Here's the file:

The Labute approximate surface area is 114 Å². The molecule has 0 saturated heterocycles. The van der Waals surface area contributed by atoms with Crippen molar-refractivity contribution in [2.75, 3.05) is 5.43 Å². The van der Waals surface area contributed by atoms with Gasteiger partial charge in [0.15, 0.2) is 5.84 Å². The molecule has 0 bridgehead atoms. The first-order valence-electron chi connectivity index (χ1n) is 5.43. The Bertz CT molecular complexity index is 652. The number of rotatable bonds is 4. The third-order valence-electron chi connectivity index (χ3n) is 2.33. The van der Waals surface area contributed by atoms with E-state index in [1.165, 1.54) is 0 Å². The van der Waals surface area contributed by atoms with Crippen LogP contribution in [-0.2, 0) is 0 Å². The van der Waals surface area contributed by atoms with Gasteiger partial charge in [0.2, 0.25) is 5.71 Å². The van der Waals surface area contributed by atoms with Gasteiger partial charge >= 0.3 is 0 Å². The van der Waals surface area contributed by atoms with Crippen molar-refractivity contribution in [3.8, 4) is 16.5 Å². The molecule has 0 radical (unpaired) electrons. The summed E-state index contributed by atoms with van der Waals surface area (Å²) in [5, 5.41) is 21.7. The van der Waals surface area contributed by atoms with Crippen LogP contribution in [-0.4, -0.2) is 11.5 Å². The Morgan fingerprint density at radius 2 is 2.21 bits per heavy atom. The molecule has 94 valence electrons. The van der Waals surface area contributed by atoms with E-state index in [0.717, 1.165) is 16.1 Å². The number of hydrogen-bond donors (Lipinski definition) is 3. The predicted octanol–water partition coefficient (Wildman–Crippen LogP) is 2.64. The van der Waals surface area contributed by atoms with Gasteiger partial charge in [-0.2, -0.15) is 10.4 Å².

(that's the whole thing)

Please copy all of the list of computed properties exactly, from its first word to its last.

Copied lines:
The Labute approximate surface area is 114 Å². The molecule has 0 saturated heterocycles. The van der Waals surface area contributed by atoms with Crippen molar-refractivity contribution in [2.75, 3.05) is 5.43 Å². The van der Waals surface area contributed by atoms with Gasteiger partial charge in [0.15, 0.2) is 5.84 Å². The molecule has 0 bridgehead atoms. The first-order valence-electron chi connectivity index (χ1n) is 5.43. The Bertz CT molecular complexity index is 652. The number of rotatable bonds is 4. The third-order valence-electron chi connectivity index (χ3n) is 2.33. The van der Waals surface area contributed by atoms with E-state index in [1.165, 1.54) is 0 Å². The van der Waals surface area contributed by atoms with Crippen LogP contribution in [-0.2, 0) is 0 Å². The van der Waals surface area contributed by atoms with Gasteiger partial charge in [0.2, 0.25) is 5.71 Å². The van der Waals surface area contributed by atoms with Gasteiger partial charge >= 0.3 is 0 Å². The van der Waals surface area contributed by atoms with Crippen molar-refractivity contribution in [3.8, 4) is 16.5 Å². The molecule has 0 radical (unpaired) electrons. The summed E-state index contributed by atoms with van der Waals surface area (Å²) in [5, 5.41) is 21.7. The van der Waals surface area contributed by atoms with Crippen LogP contribution in [-0.4, -0.2) is 11.5 Å². The Morgan fingerprint density at radius 2 is 2.21 bits per heavy atom. The molecule has 94 valence electrons. The van der Waals surface area contributed by atoms with E-state index in [0.717, 1.165) is 16.1 Å². The number of hydrogen-bond donors (Lipinski definition) is 3. The predicted octanol–water partition coefficient (Wildman–Crippen LogP) is 2.64. The van der Waals surface area contributed by atoms with Gasteiger partial charge in [-0.2, -0.15) is 10.4 Å².